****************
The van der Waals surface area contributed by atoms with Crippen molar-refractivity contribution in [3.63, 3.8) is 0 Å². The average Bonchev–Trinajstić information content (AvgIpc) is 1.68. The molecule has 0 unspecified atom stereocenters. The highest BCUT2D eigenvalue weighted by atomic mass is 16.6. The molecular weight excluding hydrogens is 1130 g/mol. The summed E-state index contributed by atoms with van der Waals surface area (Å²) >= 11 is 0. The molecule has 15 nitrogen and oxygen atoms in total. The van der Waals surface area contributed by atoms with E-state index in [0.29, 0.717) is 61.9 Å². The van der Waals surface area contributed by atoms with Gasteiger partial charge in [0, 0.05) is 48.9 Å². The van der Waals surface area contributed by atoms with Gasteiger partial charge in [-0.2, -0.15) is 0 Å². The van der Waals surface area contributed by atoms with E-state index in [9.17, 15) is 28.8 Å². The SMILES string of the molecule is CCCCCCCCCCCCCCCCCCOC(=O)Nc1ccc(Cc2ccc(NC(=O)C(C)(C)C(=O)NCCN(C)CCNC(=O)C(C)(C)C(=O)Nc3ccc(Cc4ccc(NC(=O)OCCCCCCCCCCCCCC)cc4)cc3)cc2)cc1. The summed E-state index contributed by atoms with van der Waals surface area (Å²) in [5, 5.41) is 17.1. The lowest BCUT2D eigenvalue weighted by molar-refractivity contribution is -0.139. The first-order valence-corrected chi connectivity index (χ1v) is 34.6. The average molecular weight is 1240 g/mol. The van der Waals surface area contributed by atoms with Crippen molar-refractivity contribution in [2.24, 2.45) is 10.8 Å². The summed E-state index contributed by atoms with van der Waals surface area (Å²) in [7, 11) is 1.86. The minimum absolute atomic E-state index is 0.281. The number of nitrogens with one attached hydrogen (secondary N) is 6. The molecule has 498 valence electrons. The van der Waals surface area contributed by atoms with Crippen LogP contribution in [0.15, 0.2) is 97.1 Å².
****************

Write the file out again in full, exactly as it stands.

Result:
The van der Waals surface area contributed by atoms with Crippen molar-refractivity contribution in [3.63, 3.8) is 0 Å². The average Bonchev–Trinajstić information content (AvgIpc) is 1.68. The molecule has 0 unspecified atom stereocenters. The highest BCUT2D eigenvalue weighted by atomic mass is 16.6. The molecular weight excluding hydrogens is 1130 g/mol. The summed E-state index contributed by atoms with van der Waals surface area (Å²) >= 11 is 0. The molecule has 15 nitrogen and oxygen atoms in total. The van der Waals surface area contributed by atoms with E-state index in [0.29, 0.717) is 61.9 Å². The van der Waals surface area contributed by atoms with Gasteiger partial charge in [0, 0.05) is 48.9 Å². The van der Waals surface area contributed by atoms with Gasteiger partial charge in [-0.2, -0.15) is 0 Å². The van der Waals surface area contributed by atoms with E-state index in [9.17, 15) is 28.8 Å². The SMILES string of the molecule is CCCCCCCCCCCCCCCCCCOC(=O)Nc1ccc(Cc2ccc(NC(=O)C(C)(C)C(=O)NCCN(C)CCNC(=O)C(C)(C)C(=O)Nc3ccc(Cc4ccc(NC(=O)OCCCCCCCCCCCCCC)cc4)cc3)cc2)cc1. The summed E-state index contributed by atoms with van der Waals surface area (Å²) in [5, 5.41) is 17.1. The lowest BCUT2D eigenvalue weighted by molar-refractivity contribution is -0.139. The first-order valence-corrected chi connectivity index (χ1v) is 34.6. The average molecular weight is 1240 g/mol. The van der Waals surface area contributed by atoms with Crippen molar-refractivity contribution in [2.24, 2.45) is 10.8 Å². The summed E-state index contributed by atoms with van der Waals surface area (Å²) in [7, 11) is 1.86. The minimum absolute atomic E-state index is 0.281. The number of nitrogens with one attached hydrogen (secondary N) is 6. The molecule has 498 valence electrons. The van der Waals surface area contributed by atoms with Crippen LogP contribution in [0.15, 0.2) is 97.1 Å².